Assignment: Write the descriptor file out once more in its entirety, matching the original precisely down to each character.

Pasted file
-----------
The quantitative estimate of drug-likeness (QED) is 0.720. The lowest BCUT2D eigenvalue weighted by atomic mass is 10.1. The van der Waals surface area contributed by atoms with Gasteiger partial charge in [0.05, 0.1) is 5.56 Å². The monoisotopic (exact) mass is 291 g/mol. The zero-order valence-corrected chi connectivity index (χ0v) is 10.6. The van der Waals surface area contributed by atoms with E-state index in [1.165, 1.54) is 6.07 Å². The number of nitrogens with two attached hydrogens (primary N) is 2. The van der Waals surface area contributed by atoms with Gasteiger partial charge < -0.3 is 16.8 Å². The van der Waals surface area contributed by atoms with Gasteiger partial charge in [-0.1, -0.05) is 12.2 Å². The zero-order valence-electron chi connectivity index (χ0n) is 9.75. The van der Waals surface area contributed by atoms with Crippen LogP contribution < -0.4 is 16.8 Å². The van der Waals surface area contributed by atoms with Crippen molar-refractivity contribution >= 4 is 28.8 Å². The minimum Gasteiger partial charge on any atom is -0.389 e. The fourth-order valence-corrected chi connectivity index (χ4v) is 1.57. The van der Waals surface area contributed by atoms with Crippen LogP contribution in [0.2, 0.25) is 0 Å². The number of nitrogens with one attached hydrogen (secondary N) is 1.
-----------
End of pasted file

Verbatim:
The quantitative estimate of drug-likeness (QED) is 0.720. The lowest BCUT2D eigenvalue weighted by atomic mass is 10.1. The van der Waals surface area contributed by atoms with Gasteiger partial charge in [0.05, 0.1) is 5.56 Å². The monoisotopic (exact) mass is 291 g/mol. The zero-order valence-corrected chi connectivity index (χ0v) is 10.6. The van der Waals surface area contributed by atoms with E-state index in [1.165, 1.54) is 6.07 Å². The number of nitrogens with two attached hydrogens (primary N) is 2. The van der Waals surface area contributed by atoms with Gasteiger partial charge < -0.3 is 16.8 Å². The van der Waals surface area contributed by atoms with Gasteiger partial charge in [-0.1, -0.05) is 12.2 Å². The zero-order valence-electron chi connectivity index (χ0n) is 9.75. The van der Waals surface area contributed by atoms with Crippen LogP contribution < -0.4 is 16.8 Å². The van der Waals surface area contributed by atoms with Crippen molar-refractivity contribution >= 4 is 28.8 Å². The minimum Gasteiger partial charge on any atom is -0.389 e. The fourth-order valence-corrected chi connectivity index (χ4v) is 1.57. The van der Waals surface area contributed by atoms with Crippen LogP contribution in [0.2, 0.25) is 0 Å². The number of nitrogens with one attached hydrogen (secondary N) is 1.